I don’t advocate LGBTQ rights

But I’m not homophobic either

Is all love the same love?

Disclaimer: This is a post based on my own beliefs and observations and does not intend to offend anyone.

I live in an international school with both implicit and explicit diversity — of nationality, religion, appearance, opinion and sexuality. Besides being bombarded with so much media regarding the perils of the LGBTQ community and their ongoing struggle to gain rights, I can understand what the problems are about, but can never truly empathize with them.

I lived(and still permanently live) in Chennai, this growing town in South India, which isn’t as metropolitan or diverse as megacities like Mumbai or Delhi. I studied in this private day school, much like any other school in India following the the obvious rules, an indian syllabus and a uniform. We were a large community with conservative rules — even a rumor of someone liking someone else or a couple being formed spread like lightening. I had friends and lived a life like any other student but was never in a relationship of any sort. The concept of being someone identifying as LGBTQ was an abstract concept to me. It had no relevance in my life and it was something I could only imagine.

Fast forward to this day, where I’m two weeks away from graduating high school. My high school is a tiny international residential community of over 150 students where faculty, staff and students come from all walks of life. We have more couples here than I’ve ever seen before. I was reading in my common room the other day and a lesbian couple — two of my juniors — were making out on the couch.

It made me uncomfortable to glance or even hear them. Besides my belief that such shows of affection were really personal and should be done privately, what made me most uneasy was the fact that they were both girls. To watch two girls kissing and making out felt so unnatural. I have a background of everything being just as it should and following conventional norms and seeing two students so open about their sexual orientation was just unsettling for me.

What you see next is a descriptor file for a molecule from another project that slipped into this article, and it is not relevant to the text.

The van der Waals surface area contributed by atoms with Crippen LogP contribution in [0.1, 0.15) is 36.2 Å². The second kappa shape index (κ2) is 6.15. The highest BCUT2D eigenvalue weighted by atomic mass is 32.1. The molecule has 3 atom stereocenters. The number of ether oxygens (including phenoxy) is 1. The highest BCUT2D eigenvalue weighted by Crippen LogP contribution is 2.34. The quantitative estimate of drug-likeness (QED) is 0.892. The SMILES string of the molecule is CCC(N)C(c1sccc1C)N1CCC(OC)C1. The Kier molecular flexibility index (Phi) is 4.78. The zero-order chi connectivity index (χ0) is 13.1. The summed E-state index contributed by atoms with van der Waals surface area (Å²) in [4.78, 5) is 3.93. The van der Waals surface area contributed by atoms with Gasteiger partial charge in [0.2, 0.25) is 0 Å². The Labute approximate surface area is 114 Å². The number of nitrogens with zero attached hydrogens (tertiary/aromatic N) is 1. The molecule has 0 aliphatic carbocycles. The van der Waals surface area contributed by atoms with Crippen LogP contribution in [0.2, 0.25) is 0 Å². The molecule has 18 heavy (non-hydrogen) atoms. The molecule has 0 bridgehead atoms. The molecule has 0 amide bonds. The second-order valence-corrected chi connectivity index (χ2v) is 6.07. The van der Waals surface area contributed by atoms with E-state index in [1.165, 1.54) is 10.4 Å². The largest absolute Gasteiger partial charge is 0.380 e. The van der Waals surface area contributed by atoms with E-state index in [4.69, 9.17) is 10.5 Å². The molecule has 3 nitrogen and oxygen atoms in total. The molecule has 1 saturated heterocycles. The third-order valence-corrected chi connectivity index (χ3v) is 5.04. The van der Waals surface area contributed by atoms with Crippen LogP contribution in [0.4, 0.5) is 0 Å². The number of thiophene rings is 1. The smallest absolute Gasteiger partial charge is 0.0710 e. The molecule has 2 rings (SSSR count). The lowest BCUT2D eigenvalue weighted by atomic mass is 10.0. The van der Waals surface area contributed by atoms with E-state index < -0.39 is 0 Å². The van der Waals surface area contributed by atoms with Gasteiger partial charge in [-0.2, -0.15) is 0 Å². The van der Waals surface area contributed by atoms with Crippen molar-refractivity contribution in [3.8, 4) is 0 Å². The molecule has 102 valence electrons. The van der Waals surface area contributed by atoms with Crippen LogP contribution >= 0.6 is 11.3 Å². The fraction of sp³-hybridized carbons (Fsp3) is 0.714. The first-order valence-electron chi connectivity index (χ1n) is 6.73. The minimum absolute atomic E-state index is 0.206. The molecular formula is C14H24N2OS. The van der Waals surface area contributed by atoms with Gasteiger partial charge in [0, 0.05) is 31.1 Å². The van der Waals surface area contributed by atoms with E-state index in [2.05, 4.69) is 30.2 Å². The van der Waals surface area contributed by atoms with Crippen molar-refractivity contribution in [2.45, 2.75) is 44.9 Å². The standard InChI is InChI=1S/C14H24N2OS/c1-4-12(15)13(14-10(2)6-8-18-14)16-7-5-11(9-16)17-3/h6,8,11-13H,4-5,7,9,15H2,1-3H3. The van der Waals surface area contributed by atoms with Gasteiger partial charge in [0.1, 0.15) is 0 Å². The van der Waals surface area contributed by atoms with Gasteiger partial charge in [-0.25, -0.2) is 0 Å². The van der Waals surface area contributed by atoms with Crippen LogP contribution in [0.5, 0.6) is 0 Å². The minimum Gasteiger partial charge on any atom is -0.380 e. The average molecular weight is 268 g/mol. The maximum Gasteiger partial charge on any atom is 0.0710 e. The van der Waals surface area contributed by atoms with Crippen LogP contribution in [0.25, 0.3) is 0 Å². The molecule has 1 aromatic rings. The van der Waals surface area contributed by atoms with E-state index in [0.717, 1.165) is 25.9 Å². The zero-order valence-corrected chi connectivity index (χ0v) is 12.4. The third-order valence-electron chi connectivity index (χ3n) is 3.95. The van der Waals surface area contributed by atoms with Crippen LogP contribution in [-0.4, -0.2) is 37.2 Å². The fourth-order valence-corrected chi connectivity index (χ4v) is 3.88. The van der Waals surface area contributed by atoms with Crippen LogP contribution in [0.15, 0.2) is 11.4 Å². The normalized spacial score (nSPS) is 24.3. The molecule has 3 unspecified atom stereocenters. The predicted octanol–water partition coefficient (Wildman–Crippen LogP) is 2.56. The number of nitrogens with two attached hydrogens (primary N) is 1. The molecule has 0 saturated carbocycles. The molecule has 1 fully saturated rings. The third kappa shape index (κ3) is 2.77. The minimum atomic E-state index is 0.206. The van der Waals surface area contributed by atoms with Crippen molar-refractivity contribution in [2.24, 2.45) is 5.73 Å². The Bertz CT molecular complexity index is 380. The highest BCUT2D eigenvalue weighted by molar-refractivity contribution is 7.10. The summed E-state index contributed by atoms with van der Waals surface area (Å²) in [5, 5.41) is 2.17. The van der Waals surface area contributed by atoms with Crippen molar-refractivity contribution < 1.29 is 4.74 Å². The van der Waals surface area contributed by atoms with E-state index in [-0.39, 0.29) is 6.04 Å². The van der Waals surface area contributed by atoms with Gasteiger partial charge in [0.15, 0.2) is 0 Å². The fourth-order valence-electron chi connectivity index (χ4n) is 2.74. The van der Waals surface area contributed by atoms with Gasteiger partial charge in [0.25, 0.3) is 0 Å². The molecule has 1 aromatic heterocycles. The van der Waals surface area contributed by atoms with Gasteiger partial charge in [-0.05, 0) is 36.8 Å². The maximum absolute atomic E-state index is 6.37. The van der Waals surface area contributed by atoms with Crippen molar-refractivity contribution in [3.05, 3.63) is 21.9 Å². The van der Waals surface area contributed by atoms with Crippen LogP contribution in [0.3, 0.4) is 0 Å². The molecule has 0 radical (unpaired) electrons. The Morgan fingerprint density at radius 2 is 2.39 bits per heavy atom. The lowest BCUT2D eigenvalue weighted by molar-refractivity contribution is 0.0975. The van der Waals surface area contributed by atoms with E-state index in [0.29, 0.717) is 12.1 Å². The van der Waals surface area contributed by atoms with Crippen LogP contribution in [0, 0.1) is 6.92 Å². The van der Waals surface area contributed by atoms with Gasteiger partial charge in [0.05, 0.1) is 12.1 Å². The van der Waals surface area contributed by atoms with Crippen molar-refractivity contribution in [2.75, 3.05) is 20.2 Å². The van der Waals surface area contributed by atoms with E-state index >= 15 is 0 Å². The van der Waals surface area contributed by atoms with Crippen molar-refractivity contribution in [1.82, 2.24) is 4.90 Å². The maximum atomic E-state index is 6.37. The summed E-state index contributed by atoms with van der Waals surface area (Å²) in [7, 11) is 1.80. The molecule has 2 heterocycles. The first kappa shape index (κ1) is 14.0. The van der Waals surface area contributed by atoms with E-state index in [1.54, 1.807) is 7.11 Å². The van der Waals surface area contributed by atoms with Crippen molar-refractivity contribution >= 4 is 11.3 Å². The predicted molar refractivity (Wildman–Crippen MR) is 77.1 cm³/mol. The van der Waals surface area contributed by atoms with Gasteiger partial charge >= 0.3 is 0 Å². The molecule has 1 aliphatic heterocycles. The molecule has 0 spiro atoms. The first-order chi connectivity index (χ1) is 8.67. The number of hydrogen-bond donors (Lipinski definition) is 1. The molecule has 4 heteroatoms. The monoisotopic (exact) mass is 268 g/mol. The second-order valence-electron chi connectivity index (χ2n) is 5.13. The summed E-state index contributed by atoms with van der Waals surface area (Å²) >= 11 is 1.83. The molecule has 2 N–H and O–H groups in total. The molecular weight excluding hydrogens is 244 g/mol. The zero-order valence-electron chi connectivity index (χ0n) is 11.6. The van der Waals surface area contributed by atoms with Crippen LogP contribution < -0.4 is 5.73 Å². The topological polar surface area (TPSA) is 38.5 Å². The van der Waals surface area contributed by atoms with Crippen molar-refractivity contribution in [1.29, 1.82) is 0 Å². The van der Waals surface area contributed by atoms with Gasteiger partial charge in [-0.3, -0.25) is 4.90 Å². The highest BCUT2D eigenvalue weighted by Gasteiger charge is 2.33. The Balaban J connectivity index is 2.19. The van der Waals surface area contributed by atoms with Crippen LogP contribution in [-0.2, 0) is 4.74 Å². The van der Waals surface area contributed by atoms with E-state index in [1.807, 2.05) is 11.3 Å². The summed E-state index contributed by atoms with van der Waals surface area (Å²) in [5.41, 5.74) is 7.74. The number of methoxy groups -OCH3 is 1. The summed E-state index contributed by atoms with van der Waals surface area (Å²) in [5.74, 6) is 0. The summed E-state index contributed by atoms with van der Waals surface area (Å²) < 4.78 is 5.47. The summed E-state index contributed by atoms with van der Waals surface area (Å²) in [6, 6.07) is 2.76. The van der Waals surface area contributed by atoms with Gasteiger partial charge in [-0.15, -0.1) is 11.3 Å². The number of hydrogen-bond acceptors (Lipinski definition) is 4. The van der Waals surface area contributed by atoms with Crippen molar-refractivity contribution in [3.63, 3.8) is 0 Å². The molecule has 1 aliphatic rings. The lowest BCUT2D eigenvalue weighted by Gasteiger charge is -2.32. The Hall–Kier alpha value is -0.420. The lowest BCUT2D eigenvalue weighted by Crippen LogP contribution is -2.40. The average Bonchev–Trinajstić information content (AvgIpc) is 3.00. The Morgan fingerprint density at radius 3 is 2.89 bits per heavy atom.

Somehow, I empathize to a certain degree with other causes, like banning cruelty towards animals and advocating woman’s rights. I’ve never had an issue with my sexuality personally — which is why I don’t feel strongly towards LGBTQs. Sure, I can support the cause. I respect them for who they are and accept them as human beings, but don’t understand the drive towards LGBTQ pride parades and campaigns.

Through my personal experience, I simply feel that public displays of affection in any form in any form can be unsettling, but when the couple’s sexual orientation differs from what is conventionally believed, it just heightens the embarrassment I feel. However I’ve been learning — and slowly accepting that all people weren’t created the same, and identifying as someone who is not typically male or female doesn’t change the fact that they are human beings like you and me.

I understand where the hate comments come from. I understand why certain governments and countries are hesitant towards legalizing same sex marriages and seeing the LGBTQ community as ‘equal’ to everyone else. But hatred or discomfort isn’t the answer.

Let’s try to promote a culture of understanding and supporting those who have accepted and acknowledged their sexuality — rather than to go with emotions of fear or hatred.

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